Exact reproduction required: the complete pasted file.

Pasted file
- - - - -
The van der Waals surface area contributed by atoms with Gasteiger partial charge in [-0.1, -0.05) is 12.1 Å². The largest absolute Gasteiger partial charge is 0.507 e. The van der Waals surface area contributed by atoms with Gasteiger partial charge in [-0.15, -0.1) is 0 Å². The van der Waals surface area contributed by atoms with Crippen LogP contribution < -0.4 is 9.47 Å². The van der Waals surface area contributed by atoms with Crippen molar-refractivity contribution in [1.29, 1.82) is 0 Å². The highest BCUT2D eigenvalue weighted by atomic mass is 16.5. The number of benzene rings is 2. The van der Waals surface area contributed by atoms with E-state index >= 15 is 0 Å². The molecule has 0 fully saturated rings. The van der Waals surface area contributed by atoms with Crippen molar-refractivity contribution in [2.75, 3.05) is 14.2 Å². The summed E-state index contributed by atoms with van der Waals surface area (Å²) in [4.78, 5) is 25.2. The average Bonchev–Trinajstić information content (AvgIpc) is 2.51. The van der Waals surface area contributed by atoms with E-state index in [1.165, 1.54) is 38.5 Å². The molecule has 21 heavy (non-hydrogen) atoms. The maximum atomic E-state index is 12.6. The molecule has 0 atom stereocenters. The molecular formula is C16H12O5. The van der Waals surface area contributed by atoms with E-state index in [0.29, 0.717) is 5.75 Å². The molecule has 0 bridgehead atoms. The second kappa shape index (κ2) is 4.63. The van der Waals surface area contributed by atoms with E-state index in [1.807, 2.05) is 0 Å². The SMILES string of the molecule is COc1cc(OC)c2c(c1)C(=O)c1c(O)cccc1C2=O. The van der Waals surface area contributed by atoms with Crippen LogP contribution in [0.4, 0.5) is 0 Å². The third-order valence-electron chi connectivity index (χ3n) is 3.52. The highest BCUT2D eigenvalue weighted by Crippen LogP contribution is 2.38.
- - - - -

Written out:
The van der Waals surface area contributed by atoms with Gasteiger partial charge in [-0.1, -0.05) is 12.1 Å². The largest absolute Gasteiger partial charge is 0.507 e. The van der Waals surface area contributed by atoms with Gasteiger partial charge in [-0.15, -0.1) is 0 Å². The van der Waals surface area contributed by atoms with Crippen LogP contribution < -0.4 is 9.47 Å². The van der Waals surface area contributed by atoms with Crippen molar-refractivity contribution in [1.29, 1.82) is 0 Å². The highest BCUT2D eigenvalue weighted by atomic mass is 16.5. The number of benzene rings is 2. The van der Waals surface area contributed by atoms with E-state index >= 15 is 0 Å². The molecule has 0 fully saturated rings. The van der Waals surface area contributed by atoms with Crippen molar-refractivity contribution in [2.75, 3.05) is 14.2 Å². The summed E-state index contributed by atoms with van der Waals surface area (Å²) in [4.78, 5) is 25.2. The average Bonchev–Trinajstić information content (AvgIpc) is 2.51. The van der Waals surface area contributed by atoms with E-state index in [1.165, 1.54) is 38.5 Å². The molecule has 21 heavy (non-hydrogen) atoms. The maximum atomic E-state index is 12.6. The molecule has 0 atom stereocenters. The molecular formula is C16H12O5. The van der Waals surface area contributed by atoms with E-state index in [0.29, 0.717) is 5.75 Å². The molecule has 0 bridgehead atoms. The second kappa shape index (κ2) is 4.63. The van der Waals surface area contributed by atoms with E-state index in [1.807, 2.05) is 0 Å². The SMILES string of the molecule is COc1cc(OC)c2c(c1)C(=O)c1c(O)cccc1C2=O. The van der Waals surface area contributed by atoms with Crippen LogP contribution in [0.4, 0.5) is 0 Å². The third-order valence-electron chi connectivity index (χ3n) is 3.52. The highest BCUT2D eigenvalue weighted by Crippen LogP contribution is 2.38.